What Is SWAPGS And How You Can Protect Yourself From It
After what happened with Spectre and Meltdown, it has been uncovered that processors suffer from an additional vulnerability.
Bitdefender researchers have come across another attack that can affect Intel CPUs and computers that are running on them. The attack is named SWAPGS, after a system instruction that can be manipulated to leak out data that is supposed to only be visible to the operating system.
So, what is SWAPGS and how does it work?
What is SWAPGS?
SWAPGS is yet another computer security vulnerability. It uses the branch prediction from modern microprocessors: processors usually use some type of speculative execution, which lets them create educated guesses about things that will need to be performed in the future.
This is where problems arise, since these speculations produce microarchitectural changes that leave fragments of evidence in the system’s cache. These can afterward be used by attackers to draw out data.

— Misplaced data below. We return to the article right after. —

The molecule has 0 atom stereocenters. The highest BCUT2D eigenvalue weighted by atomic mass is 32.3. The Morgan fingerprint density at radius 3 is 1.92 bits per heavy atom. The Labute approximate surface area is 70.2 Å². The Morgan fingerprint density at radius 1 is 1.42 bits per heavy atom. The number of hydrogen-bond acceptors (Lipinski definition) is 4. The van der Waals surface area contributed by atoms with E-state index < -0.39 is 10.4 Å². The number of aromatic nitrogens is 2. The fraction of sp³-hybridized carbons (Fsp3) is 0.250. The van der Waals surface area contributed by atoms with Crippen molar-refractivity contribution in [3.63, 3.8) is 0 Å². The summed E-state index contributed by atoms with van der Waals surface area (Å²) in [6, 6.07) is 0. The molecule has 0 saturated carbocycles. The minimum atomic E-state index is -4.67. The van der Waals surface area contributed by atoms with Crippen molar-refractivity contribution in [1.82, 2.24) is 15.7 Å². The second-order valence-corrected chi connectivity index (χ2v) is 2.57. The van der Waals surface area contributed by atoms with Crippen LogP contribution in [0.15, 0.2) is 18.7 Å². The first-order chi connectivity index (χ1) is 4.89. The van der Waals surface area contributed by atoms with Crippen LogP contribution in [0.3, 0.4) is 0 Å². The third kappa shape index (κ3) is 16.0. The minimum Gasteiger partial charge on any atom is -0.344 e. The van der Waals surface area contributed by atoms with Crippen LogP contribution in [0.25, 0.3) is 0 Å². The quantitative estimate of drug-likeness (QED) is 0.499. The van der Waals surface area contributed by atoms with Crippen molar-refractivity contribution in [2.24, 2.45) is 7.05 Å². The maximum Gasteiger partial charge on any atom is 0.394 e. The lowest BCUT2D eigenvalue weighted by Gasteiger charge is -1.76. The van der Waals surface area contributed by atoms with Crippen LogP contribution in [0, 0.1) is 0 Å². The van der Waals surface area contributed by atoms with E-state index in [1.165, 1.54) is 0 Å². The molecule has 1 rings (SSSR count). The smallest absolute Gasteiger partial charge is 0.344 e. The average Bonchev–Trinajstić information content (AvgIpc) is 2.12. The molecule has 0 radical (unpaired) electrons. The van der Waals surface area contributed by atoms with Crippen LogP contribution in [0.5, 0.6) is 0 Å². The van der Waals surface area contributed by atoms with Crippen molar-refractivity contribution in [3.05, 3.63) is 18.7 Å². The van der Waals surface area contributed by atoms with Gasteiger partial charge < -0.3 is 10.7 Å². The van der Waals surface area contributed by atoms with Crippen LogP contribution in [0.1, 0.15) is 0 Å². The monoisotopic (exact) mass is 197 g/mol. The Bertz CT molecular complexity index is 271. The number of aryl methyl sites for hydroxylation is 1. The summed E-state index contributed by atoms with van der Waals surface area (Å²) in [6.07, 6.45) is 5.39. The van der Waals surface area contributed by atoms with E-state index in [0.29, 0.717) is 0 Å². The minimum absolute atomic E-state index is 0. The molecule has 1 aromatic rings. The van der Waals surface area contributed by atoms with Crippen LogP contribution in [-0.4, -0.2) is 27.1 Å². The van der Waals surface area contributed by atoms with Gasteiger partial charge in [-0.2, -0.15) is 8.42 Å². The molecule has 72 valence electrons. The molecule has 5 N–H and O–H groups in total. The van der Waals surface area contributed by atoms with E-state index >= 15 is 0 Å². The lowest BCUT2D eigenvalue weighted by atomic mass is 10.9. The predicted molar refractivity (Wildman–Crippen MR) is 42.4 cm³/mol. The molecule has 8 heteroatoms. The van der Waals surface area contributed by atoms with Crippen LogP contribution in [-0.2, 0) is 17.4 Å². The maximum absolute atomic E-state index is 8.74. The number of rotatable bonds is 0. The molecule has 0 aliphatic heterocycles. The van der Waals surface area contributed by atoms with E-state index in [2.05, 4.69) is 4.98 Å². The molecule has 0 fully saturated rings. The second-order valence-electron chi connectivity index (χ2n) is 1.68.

Therefore, due to this vulnerability, hackers are able to extract passwords, tokens, access credentials, encryption keys, addresses, etc.
The ID this vulnerability was issued is CVE-2019-1125.
Somehow, the SWAPGS attack is able to circumvent all the protective measures and mitigations which were implemented to prevent previous attacks, Spectre and Meltdown. It even bypassed KPTI, the Kernel Page Table Isolation mechanism which is meant to completely isolate kernel memory and make attacks like Spectre and Meltdown harder.
You might be wondering: who is affected by this vulnerability? Processors that have the SWAPGS instruction are affected by it, which are all Intel processors with x86-64 systems. That is basically every processor found in servers and computers made since 2012.